One of the greatest challenges for any company or small business is attracting quality candidates. There is a good reason for this difficulty. Note that for any business, no matter the industry, bad hires can be a nightmare. On the other hand, good hires are gold dust.
Hiring excellent employees is essential to growing your business. A thoughtful and strategic hiring process includes effective recruitment ads, well-written job descriptions, and strong interview processes.
However, you may have noticed that a job interview usually concludes with the interviewer asking the age-old question, “Do you’ve any questions?” After that, the job candidate has a chance to ask about anything that was not covered. They can also get clarification about something that was said. This is, at least, the idea behind the format.
However, keep in mind that this assumes that a job candidate is calm, cool, and collected—and can easily remember or recall everything that was said during the interview and what may have been confusing, vague, or omitted.
For many candidates, an interview entails sitting on a hot seat. Keep in mind that it can be challenging enough to answer all questions, let alone come up with relevant questions to ask when the interview is over. As a result, usually, a candidate has no questions or one or two that they already had coming into the job interview.
As a recruiter or hiring manager in your company, you want a job candidate to ask relevant questions. Remember that questions show that the candidate is engaged and interested in the conversation and interested in the designation and the company.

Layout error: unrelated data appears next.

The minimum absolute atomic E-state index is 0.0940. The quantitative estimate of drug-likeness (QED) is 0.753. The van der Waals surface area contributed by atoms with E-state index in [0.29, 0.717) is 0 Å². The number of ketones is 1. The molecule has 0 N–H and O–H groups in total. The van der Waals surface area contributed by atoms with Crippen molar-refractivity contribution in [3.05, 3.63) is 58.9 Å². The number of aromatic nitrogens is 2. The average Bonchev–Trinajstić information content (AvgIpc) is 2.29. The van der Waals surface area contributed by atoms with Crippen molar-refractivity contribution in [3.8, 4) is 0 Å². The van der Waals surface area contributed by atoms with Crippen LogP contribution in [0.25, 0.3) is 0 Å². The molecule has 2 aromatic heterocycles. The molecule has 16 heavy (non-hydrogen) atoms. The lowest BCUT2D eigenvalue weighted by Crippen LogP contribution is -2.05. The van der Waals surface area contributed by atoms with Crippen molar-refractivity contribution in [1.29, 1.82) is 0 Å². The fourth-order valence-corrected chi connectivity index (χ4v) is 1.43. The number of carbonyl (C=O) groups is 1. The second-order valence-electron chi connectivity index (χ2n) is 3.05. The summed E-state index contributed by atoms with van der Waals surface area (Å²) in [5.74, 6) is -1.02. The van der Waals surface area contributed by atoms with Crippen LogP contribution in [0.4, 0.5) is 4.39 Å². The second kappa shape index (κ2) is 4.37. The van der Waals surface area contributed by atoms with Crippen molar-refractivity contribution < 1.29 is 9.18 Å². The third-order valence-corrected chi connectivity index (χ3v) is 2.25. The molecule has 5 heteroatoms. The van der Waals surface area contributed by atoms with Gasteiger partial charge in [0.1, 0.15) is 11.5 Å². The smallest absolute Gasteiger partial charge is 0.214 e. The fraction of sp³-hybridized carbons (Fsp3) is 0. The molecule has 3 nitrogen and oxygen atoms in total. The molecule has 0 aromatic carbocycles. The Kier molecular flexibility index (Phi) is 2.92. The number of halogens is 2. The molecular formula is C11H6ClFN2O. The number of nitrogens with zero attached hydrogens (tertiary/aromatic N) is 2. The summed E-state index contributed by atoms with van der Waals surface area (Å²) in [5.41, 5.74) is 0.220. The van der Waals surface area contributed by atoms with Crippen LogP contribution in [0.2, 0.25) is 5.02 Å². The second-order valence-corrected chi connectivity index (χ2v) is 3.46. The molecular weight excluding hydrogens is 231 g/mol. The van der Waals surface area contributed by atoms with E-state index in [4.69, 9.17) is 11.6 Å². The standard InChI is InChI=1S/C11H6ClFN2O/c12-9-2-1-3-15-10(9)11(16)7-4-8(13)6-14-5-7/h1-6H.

You should ask questions to know your candidates better. And the questions that a potential candidate asks provide insight into what the individual values. And candidate questions will help determine fit. It is time to change the narrative and focus on the talent instead of your company. You should know more about their unique journeys, career aspirations, and goals.
If you do this right, you are more likely to find and hire high-quality candidates who will stick around. It is common knowledge that a good candidate should ask thoughtful and relevant questions during the interview.
However, experts recommend thinking of the interview process less as a question-answer session and more as a meaningful and open dialogue, where both you and the potential candidates ask each other pertinent questions to determine alignment.
Interviews are not one-sided—they should be conversational. Did you know that the best hires care about the team they will be on and who will manage them? They also want to know how they can help take your business forward. This is why you should focus on them.
For many recruiters, getting a sense of the aspiration, career goals, and preferences of each potential candidate is an essential part of the interview process.
It is crucial to get a clear idea of both how you foresee the perfect candidate growing in the job role that you are hiring for and an understanding of the career goals and motivation of your potential candidates. Keep in mind that getting a reasonable sense of both aspects will help you figure out whether or not there’s alignment between your potential candidate and the company’s objectives and goals.